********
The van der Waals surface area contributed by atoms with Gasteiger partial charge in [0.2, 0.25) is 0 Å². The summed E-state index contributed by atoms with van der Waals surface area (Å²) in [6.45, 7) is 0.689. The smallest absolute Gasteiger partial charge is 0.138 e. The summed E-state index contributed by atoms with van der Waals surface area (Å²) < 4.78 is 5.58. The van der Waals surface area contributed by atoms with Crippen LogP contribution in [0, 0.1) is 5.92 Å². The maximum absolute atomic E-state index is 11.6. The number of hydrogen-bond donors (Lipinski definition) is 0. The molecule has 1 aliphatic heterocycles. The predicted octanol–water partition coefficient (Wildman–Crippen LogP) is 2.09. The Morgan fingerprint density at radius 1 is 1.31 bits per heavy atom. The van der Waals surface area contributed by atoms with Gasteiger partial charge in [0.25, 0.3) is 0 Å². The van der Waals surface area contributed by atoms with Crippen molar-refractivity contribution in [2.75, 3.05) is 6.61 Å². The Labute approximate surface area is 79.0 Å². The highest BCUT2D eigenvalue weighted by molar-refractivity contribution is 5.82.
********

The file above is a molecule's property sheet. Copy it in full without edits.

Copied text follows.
The van der Waals surface area contributed by atoms with Gasteiger partial charge in [0.2, 0.25) is 0 Å². The summed E-state index contributed by atoms with van der Waals surface area (Å²) in [6.45, 7) is 0.689. The smallest absolute Gasteiger partial charge is 0.138 e. The summed E-state index contributed by atoms with van der Waals surface area (Å²) < 4.78 is 5.58. The van der Waals surface area contributed by atoms with Crippen LogP contribution in [0, 0.1) is 5.92 Å². The maximum absolute atomic E-state index is 11.6. The number of hydrogen-bond donors (Lipinski definition) is 0. The molecule has 1 aliphatic heterocycles. The predicted octanol–water partition coefficient (Wildman–Crippen LogP) is 2.09. The Morgan fingerprint density at radius 1 is 1.31 bits per heavy atom. The van der Waals surface area contributed by atoms with Gasteiger partial charge in [0.25, 0.3) is 0 Å². The van der Waals surface area contributed by atoms with Crippen molar-refractivity contribution in [2.75, 3.05) is 6.61 Å². The Labute approximate surface area is 79.0 Å². The highest BCUT2D eigenvalue weighted by molar-refractivity contribution is 5.82.